Q: I have a 1970’s split level, 2000 sq ft house. I am renovating and have totally removed all the finished walls.
I always had to run a dehumidifier and I now see I have some moisture issues. On two walls I had efflorescence which I painted and now the floor about a foot out from the concrete block wall is spalling and has efflorescence. I also have a block chimney on one of the walls and inside brick fireplace and efflorescence is also appearing on the brick. My floor has some minor spider cracks about 6-10 foot long.
I have had waterproofing contractors give me estimates and it seems like they want to attack either from the outside or the inside? What do you feel is the best approach? – Mike M.
A: As moisture moves through concrete and masonry, it often dissolves salt compounds in the masonry and deposits them on the surface. The white, powdery deposits are called efflorescence. If the salt crystals develop beneath the concrete surface, this can lead to crumbling and flaking of the concrete surface, called spalling. Spalling can also be caused by other problems with the concrete mix or rusting of the reinforcing steel, but moisture is always a key factor.
It’s always better to address these problems from the exterior, when this is an affordable option. Concrete is very porous to moisture and acts like a sponge, wicking water from the soil and moving it into your house. Moisture always moves from wetter to drier conditions and the interior of a house is almost always drier than the soil.
Exterior Treatments Best
Stopping moisture at the interior surface of the concrete or other types of masonry rarely works as you are fighting the pressure exerted by the moisture. Paints and coatings on the interior will eventually peel and flake off and the concrete will continue to spall. Now you’ll have the additional mess caused by the failing paints and sealants.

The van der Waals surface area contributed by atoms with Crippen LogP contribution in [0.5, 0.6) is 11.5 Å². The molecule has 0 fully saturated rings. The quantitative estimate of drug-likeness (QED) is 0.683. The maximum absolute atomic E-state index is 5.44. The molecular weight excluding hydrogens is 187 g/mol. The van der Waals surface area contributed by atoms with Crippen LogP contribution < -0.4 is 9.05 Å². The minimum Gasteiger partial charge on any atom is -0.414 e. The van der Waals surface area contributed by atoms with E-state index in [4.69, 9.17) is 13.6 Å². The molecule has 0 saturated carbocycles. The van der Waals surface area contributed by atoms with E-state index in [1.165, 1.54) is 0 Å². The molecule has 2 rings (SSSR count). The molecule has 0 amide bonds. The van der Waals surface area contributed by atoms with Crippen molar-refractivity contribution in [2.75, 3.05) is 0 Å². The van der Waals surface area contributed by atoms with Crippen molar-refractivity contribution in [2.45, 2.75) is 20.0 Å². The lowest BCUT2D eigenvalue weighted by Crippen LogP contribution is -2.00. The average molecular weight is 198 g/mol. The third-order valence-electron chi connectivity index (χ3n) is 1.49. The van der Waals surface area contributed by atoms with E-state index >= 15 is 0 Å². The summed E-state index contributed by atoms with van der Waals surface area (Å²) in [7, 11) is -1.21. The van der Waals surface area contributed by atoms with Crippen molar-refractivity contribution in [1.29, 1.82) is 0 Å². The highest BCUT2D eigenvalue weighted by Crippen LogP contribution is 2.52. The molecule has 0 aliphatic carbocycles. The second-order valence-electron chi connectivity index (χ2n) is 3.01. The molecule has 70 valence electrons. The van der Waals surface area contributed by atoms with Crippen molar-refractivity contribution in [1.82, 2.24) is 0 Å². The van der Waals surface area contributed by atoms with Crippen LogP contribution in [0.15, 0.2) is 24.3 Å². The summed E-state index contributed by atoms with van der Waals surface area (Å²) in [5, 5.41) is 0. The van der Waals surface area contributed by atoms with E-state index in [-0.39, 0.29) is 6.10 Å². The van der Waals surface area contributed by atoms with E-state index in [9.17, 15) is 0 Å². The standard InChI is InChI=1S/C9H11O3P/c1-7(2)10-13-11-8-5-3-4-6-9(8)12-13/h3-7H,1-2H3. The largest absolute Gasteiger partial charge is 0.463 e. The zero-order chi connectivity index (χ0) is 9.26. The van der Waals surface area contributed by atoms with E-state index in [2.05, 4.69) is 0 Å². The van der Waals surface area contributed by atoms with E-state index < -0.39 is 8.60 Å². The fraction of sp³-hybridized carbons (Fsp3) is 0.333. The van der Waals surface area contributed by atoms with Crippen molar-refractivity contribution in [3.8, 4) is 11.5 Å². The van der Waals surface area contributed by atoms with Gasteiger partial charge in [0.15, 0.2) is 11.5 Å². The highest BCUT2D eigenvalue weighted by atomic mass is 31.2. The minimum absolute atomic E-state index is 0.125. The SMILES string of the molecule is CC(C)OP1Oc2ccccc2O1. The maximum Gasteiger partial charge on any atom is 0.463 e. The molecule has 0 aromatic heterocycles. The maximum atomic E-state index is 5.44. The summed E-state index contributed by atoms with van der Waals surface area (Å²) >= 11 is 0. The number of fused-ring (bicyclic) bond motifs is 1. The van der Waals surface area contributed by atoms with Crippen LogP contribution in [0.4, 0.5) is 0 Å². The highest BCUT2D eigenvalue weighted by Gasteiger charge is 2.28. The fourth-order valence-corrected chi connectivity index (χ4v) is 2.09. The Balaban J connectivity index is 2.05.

It’s possible to remove minor efflorescence with a stiff brush and detergent or a weak acidic solution such as vinegar and water. Tougher stains need more powerful cleansers or power washing. However, the stains are likely to return unless the underlying moisture problem is addressed.
Improved Drainage and Waterproofing
Exterior solutions use a combination of improved drainage and waterproofing/dampproofing to keep excess moisture out of the concrete. Improved site drainage and foundation drains (wall and footing drains) prevent the buildup of liquid water against the concrete, reducing hydrostatic pressure. Coatings on the outside surface of the concrete block the transmission of water vapor and, in some cases, liquid water into the concrete. For subsurface water, a sump pump may also be needed.
The optimal combination of site drainage, foundation drainage (wall and footing drains), and surface coatings will depend on specific site conditions and your budget. Sometimes, very simple and inexpensive efforts like better gutter and downspouts can yield enormous benefits. On a wet site with a high water table, more extensive drainage and waterproofing may be needed.
Bottom line: Exterior solutions are always better. Miracle treatments on the interior require a miracle to work as promised. — Steve Bliss, BuildingAdvisor.com